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California’s Unemployment Rate Is the Nation’s Highest

In February, the state reached an unemployment rate of 5.3 percent, the highest in the country. Since 1976, California has created more jobs than any other state (9.7 million), accounting for 13 percent of all U.S. hires.

California's 5.3 percent unemployment in February was the highest rate in the nation.

My trusty spreadsheet, looking at labor stats dating to 1976, could find only 11 other months the state reached this dubious ranking. Look to the early 1990s economic malaise (August to December 1994) and the coronavirus chill (March to August 2021).

That's on top of our previous mention in this space that 2023 was the first year since 1994 that the state ranked dead last in the nation for job growth on a percentage-point basis.

To be fair, California historically has been the nation's leading job creator. At the same time, it's a reasonable bet that in any given month California will be high on the joblessness scorecard.

Consider that California unemployment has ranked second-highest amongst the states in 72 months over 48 years. It was third 52 times, fourth 35 times, and fifth 49 times.

So an average month since 1976 has seen California unemployment ranked No. 10 among the states. Only five places fared worse — Alaska, the District of Columbia, West Virginia, Mississippi, and Michigan.

And by the way, here's another example of California's persistent high joblessness: Its best month in the unemployment rankings since 1976 was 29th best in October 1987.

Yes, the best ranking was a paltry 29th place.

Why So High?

California has heavy concentrations of workers in businesses with big seasonal swings — hospitality, agriculture, and retail. Other economically volatile industries, major employers in California, include technology, real estate, and entertainment.

Additionally, California's celebrated entrepreneurial grit has a downside — that risk-taking creates a higher-than-average failure rate. That can also boost unemployment.

Consider a yardstick for chronic high unemployment from my spreadsheet: How often during the past 48 years has a state's monthly jobless rate ranked among the nation's 10 highest?

This is not a Top 10 list to be envied.

By this measure, California ranked in the Top 10 in 63 percent of the months since 1976. Just four others ranked more frequently: Alaska at 78 percent, DC at 69 percent, Michigan at 66 percent, and West Virginia at 63 percent.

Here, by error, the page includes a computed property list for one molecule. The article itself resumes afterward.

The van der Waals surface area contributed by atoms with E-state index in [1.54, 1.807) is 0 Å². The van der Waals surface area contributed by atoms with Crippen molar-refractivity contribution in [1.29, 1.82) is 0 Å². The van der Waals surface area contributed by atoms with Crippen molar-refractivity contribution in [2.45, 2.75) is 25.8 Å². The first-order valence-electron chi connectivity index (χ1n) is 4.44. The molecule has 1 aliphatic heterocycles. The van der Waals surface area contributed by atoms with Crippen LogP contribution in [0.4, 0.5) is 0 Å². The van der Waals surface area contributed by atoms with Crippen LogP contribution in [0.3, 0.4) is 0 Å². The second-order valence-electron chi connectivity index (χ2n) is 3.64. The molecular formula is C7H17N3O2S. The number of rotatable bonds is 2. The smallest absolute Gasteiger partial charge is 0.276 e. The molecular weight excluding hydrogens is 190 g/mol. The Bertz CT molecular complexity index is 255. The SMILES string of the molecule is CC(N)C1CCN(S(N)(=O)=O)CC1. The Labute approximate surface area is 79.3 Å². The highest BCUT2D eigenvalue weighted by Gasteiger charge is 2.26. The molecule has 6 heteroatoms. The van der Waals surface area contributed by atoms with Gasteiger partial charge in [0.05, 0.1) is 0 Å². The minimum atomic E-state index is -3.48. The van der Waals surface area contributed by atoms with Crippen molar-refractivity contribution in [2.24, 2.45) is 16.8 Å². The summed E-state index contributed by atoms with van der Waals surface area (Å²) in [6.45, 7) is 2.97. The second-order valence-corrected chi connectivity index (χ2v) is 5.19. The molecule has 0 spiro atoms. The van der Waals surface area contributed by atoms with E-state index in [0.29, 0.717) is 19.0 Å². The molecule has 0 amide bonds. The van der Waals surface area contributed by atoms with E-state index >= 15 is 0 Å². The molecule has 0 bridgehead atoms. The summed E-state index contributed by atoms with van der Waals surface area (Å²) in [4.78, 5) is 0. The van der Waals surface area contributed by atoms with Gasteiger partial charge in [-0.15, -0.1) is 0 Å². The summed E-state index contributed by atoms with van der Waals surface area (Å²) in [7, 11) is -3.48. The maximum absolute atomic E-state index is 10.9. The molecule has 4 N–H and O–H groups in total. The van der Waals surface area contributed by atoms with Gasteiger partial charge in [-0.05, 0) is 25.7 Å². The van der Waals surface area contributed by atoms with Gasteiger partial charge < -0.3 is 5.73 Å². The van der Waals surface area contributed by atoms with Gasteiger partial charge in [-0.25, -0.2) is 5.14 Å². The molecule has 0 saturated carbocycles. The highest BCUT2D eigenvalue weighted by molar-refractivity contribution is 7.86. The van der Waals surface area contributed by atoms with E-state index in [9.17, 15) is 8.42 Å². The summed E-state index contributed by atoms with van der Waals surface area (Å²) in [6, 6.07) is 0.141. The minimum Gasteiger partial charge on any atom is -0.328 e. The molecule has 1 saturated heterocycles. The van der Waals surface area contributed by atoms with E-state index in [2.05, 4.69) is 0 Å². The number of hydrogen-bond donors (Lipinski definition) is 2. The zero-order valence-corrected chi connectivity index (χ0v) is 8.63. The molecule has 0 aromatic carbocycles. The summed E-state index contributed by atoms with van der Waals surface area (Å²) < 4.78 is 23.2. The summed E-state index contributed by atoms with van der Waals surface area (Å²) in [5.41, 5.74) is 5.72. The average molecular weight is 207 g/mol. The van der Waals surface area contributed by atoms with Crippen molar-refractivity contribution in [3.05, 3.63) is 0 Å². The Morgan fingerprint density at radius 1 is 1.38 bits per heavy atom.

Please note that California's economic rivals were in the middle of the pack: Texas was No. 21 at 17 percent and Florida was 24th at 15 percent.

It's worth noting that 12 states never made the Top 10 — Colorado, Iowa, Kansas, Maryland, Minnesota, Nebraska, New Hampshire, North Dakota, South Dakota, Utah, Vermont, and Virginia, a diverse mix economically and politically.

Bottom Line

It's hard to sugarcoat California's high unemployment in February.

Look, California's astronomically lofty cost of living nudges folks with solid finances to think about relocating — no less those who are missing a paycheck.

But let's mention that the state's chronically high joblessness during the past half-century came as California created more jobs than any other state since 1976.

That's 9.7 million new jobs — 13 percent of all US hires. Even California's job growth rate of 119 percent topped the 92 percent employment expansion in the rest of the nation.

Not to dismiss the pain of joblessness, but that top-of-the-nation 5.3 percent February rate is historically low. California has averaged 7.2 percent unemployment since 1976.

These stats suggest California employers have enjoyed the deep supply of job candidates that unemployment can create.

These same figures also indicate that California workers, if nothing else, have been very flexible.

PS: Ponder Nebraska, where the average monthly jobless ranking since 1976 is No. 48. That's the lowest among the states. But Nebraska employers added just 477,000 workers over the 48 years — 95 percent less than California's hirings.

Jonathan Lansner is the business columnist for the Southern California News Group. (c)2024 San Gabriel Valley Tribune, West Covina, Calif. Distributed by Tribune Content Agency, LLC.
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